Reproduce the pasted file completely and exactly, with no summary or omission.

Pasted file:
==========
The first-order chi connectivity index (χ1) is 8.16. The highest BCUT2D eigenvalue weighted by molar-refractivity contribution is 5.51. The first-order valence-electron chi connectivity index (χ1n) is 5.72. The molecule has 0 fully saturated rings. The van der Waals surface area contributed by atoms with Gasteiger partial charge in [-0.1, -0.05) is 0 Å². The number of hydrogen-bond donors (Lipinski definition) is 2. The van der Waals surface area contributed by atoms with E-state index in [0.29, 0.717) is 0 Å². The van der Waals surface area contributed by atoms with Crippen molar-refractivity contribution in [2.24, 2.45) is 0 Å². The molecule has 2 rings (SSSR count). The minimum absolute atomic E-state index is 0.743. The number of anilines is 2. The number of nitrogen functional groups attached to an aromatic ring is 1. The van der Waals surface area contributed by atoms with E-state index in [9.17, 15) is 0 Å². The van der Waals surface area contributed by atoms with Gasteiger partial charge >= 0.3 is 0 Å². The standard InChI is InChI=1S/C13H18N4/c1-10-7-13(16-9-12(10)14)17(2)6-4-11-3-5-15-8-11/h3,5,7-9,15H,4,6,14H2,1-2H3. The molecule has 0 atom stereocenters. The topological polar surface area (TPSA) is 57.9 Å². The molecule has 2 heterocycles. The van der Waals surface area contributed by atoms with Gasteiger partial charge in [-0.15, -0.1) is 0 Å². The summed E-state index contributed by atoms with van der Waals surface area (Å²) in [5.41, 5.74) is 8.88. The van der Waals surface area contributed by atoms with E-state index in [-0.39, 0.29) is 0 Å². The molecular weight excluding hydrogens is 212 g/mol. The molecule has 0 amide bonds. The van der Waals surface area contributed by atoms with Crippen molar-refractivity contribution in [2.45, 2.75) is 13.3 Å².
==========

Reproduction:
The first-order chi connectivity index (χ1) is 8.16. The highest BCUT2D eigenvalue weighted by molar-refractivity contribution is 5.51. The first-order valence-electron chi connectivity index (χ1n) is 5.72. The molecule has 0 fully saturated rings. The van der Waals surface area contributed by atoms with Gasteiger partial charge in [-0.1, -0.05) is 0 Å². The number of hydrogen-bond donors (Lipinski definition) is 2. The van der Waals surface area contributed by atoms with E-state index in [0.29, 0.717) is 0 Å². The van der Waals surface area contributed by atoms with Crippen molar-refractivity contribution in [2.24, 2.45) is 0 Å². The molecule has 2 rings (SSSR count). The minimum absolute atomic E-state index is 0.743. The number of anilines is 2. The number of nitrogen functional groups attached to an aromatic ring is 1. The van der Waals surface area contributed by atoms with E-state index in [9.17, 15) is 0 Å². The van der Waals surface area contributed by atoms with Gasteiger partial charge >= 0.3 is 0 Å². The standard InChI is InChI=1S/C13H18N4/c1-10-7-13(16-9-12(10)14)17(2)6-4-11-3-5-15-8-11/h3,5,7-9,15H,4,6,14H2,1-2H3. The molecule has 0 atom stereocenters. The topological polar surface area (TPSA) is 57.9 Å². The molecule has 2 heterocycles. The van der Waals surface area contributed by atoms with Gasteiger partial charge in [-0.15, -0.1) is 0 Å². The summed E-state index contributed by atoms with van der Waals surface area (Å²) in [5.41, 5.74) is 8.88. The van der Waals surface area contributed by atoms with E-state index in [-0.39, 0.29) is 0 Å². The molecular weight excluding hydrogens is 212 g/mol. The molecule has 0 amide bonds. The van der Waals surface area contributed by atoms with Crippen molar-refractivity contribution in [2.45, 2.75) is 13.3 Å².